Upper-middle class dominates Bali’s foreign tourists

by Wasti Atmodjo on 2013-09-12

A recent survey on tourist behavior by Bank Indonesia revealed that most of the tourists visiting the island were from the upper-middle class, as reflected by the considerable amount of money they spent.

Stephanie Gunawan, the central bank’s coordinator for the survey conducted in May, said that 65.71 percent of foreign tourists coming to the island had spent between US$662 and $9,898 per person per visit.

“Tourists who spent that amount of money were classified as uppermiddle class in society, based on our survey,” Stephanie said.

The survey also collected other information, especially tourists’ average spending, which reached $150.23 (excluding domestic flights), and average length of stay, at 8.55 days.

In the survey, the central bank divided the tourists into different levels based on the average, highest and lowest amounts of spending.

“From this data, we can also identify the allocation of their spending. This will also help tourism businesses and the authorities in making policies and plans for promotions and services.”

According to the survey, the lowest spending was $36, while the highest was $9,898. The average was $1,285. From these figures, the survey team made classifications of tourist levels. Backpackers spent between $36 and $661, while the middle class spent between $662 and $1,285, the upper-middle class spent between $1,286 and $5,592, and the upper class spent between $5,593 and $9,898.

The three classes that dominated the island’s foreign tourist arrivals were upper-middle class (34.39 percent), middle class (30.26 percent) and backpackers (34.29 percent). Only 1.06 percent of the respondents could be included in the upper class.

“However, if we add the percentages of middle class, upper-middle class and the upper class, the total percentage reaches 65.71 percent,” Stephanie said, adding that none of those categories was dominated by any specific country and that the tourists’ countries of origin were evenly distributed in each of the four levels.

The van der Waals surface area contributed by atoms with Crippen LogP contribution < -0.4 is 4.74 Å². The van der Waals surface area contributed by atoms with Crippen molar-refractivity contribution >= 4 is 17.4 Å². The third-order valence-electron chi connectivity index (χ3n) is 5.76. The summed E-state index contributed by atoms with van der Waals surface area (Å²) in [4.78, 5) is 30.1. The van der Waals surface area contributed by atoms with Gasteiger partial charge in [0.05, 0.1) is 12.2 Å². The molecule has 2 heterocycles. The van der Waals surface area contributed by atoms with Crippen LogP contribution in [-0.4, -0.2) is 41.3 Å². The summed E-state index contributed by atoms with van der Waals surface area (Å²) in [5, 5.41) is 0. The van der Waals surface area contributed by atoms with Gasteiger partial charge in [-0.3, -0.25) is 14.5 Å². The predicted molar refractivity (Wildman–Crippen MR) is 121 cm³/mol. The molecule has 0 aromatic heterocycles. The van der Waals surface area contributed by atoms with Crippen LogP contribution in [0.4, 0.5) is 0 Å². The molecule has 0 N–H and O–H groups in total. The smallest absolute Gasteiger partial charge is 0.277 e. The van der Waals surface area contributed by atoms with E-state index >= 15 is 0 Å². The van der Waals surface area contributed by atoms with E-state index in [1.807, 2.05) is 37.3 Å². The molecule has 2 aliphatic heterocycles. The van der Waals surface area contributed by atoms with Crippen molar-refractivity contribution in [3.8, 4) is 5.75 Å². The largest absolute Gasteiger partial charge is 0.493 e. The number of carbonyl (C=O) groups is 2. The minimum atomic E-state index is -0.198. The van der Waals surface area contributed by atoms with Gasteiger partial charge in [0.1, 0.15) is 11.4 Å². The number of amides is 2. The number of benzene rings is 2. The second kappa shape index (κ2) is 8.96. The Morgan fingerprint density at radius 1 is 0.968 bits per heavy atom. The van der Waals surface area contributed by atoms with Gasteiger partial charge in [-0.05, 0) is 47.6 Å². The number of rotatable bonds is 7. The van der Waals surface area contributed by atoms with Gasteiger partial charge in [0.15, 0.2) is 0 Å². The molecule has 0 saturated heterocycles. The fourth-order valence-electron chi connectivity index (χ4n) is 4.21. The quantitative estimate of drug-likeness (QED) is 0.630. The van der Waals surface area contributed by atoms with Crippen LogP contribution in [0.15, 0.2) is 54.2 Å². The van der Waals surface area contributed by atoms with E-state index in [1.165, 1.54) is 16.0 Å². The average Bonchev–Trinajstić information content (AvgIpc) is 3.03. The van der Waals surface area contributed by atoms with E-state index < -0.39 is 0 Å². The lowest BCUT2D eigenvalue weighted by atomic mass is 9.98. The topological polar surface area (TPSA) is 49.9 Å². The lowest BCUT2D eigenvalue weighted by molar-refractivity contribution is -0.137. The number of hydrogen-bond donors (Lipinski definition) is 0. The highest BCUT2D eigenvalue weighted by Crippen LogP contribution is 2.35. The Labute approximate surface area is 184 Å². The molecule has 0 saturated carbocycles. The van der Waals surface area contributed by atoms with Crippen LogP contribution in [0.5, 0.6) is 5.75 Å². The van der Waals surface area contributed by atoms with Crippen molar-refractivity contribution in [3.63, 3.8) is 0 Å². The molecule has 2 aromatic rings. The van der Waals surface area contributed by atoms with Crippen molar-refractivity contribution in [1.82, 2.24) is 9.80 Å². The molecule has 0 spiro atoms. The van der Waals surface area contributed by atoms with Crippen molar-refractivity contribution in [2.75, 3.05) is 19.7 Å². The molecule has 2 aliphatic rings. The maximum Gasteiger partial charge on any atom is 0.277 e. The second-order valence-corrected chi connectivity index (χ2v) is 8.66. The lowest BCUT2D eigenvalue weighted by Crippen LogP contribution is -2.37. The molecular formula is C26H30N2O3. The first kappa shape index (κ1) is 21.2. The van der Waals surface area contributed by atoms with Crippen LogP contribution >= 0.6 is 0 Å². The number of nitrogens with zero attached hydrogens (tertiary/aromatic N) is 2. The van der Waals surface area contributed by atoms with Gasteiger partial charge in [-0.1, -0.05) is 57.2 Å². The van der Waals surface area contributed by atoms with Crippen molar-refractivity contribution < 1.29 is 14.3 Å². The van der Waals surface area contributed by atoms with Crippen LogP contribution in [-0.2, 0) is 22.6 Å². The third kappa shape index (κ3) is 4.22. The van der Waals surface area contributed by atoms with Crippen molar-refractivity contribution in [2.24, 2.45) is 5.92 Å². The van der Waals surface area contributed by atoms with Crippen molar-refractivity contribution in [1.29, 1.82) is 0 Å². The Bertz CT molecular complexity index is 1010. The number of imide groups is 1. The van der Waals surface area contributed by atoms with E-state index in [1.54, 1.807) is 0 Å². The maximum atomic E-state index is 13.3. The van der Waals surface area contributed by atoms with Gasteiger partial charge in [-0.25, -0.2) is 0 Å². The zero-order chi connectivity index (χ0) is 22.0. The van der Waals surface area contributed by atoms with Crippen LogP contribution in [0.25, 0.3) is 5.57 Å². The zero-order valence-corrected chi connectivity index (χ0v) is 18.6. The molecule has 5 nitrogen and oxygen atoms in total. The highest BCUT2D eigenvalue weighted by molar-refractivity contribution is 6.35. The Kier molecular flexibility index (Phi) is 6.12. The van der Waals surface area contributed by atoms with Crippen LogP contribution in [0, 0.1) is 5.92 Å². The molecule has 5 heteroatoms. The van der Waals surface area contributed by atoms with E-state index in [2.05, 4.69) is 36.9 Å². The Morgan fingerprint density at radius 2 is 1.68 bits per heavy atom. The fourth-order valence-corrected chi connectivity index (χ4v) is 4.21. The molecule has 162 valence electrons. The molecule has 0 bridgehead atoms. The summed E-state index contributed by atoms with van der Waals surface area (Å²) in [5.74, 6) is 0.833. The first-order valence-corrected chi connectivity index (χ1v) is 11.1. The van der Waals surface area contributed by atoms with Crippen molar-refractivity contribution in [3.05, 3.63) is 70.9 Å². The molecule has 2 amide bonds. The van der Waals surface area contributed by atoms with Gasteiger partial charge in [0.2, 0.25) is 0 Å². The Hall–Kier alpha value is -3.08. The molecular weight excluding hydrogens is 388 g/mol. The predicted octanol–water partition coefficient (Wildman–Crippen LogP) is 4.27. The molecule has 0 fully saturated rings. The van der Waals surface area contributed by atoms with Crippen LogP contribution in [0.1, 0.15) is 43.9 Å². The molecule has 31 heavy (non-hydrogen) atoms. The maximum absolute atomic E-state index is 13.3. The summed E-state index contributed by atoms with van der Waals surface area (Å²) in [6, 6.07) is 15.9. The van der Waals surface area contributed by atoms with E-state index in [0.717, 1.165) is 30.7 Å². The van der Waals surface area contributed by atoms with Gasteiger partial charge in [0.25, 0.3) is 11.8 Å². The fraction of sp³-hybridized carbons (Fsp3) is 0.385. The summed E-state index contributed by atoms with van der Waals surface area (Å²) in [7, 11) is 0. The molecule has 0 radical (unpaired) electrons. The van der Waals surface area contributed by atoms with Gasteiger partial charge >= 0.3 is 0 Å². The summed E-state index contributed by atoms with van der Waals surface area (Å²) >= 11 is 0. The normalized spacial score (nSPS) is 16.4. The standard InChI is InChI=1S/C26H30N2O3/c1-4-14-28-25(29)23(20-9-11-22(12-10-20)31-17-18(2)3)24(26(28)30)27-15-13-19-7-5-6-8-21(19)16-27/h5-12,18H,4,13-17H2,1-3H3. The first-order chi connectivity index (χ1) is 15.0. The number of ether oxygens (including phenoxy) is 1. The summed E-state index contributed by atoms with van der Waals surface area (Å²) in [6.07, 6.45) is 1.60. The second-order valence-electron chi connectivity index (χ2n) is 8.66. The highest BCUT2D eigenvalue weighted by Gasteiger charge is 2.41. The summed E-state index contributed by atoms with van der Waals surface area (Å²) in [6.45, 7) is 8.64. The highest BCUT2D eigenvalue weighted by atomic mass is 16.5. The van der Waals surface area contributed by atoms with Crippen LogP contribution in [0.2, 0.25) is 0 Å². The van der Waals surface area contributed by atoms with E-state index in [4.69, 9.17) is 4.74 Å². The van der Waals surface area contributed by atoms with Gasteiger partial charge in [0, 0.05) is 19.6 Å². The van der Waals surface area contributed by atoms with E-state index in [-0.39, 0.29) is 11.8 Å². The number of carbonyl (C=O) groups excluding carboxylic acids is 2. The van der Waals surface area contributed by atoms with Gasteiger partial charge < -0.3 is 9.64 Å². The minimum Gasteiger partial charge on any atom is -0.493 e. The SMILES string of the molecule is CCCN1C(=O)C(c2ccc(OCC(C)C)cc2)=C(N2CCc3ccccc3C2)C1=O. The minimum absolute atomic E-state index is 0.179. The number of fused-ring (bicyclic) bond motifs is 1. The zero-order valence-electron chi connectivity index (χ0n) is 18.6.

In the upper class, for example, there were tourists from Europe (particularly Germany and the Netherlands), the US, Asia (particularly China, Hong Kong, South Korea and Japan) and Australia, with an average spend of around $7,000 per person.

The upper-middle class category, with spending of between $1,285 and $5,592, was dominated by Australia, France, China, Germany and the US.

“We can say that every country had quite similar spending amounts, including China, which was previously considered to have low-spending tourists,” Stephanie said.

“In the backpacker category, the respondents who mentioned that their spending was only $36, did not reflect their total spending, because they traveled with their families, so there must be other additional expenses,” Stephanie said, adding that tourists traveling with their family accounted for more than half of the respondents, at 54.17 percent.

The survey team were very selective in choosing respondents, selecting those aged between 15 to 64 years old, and taking into account their communication and other skills.

Accommodation was the biggest cost, reaching 20.36 percent of total spend, followed by food and beverages (13.29 percent), tour packages (6.78 percent) and souvenirs (6.74 percent).

Tourism businessman Bagus Sudibya agreed that tourism promotions should be applied to all categories of tourists from all countries, as should services.

However, promotions should be more focused and intensified on big spending tourists, so as to select only the most qualified tourists in terms of spending, length of stay and understanding and high appreciation of local cultures and customs.

“We should understand the characteristics of every tourist market, so we know exactly what they need and their abilities. Therefore, we can create the most suitable products for each market.”

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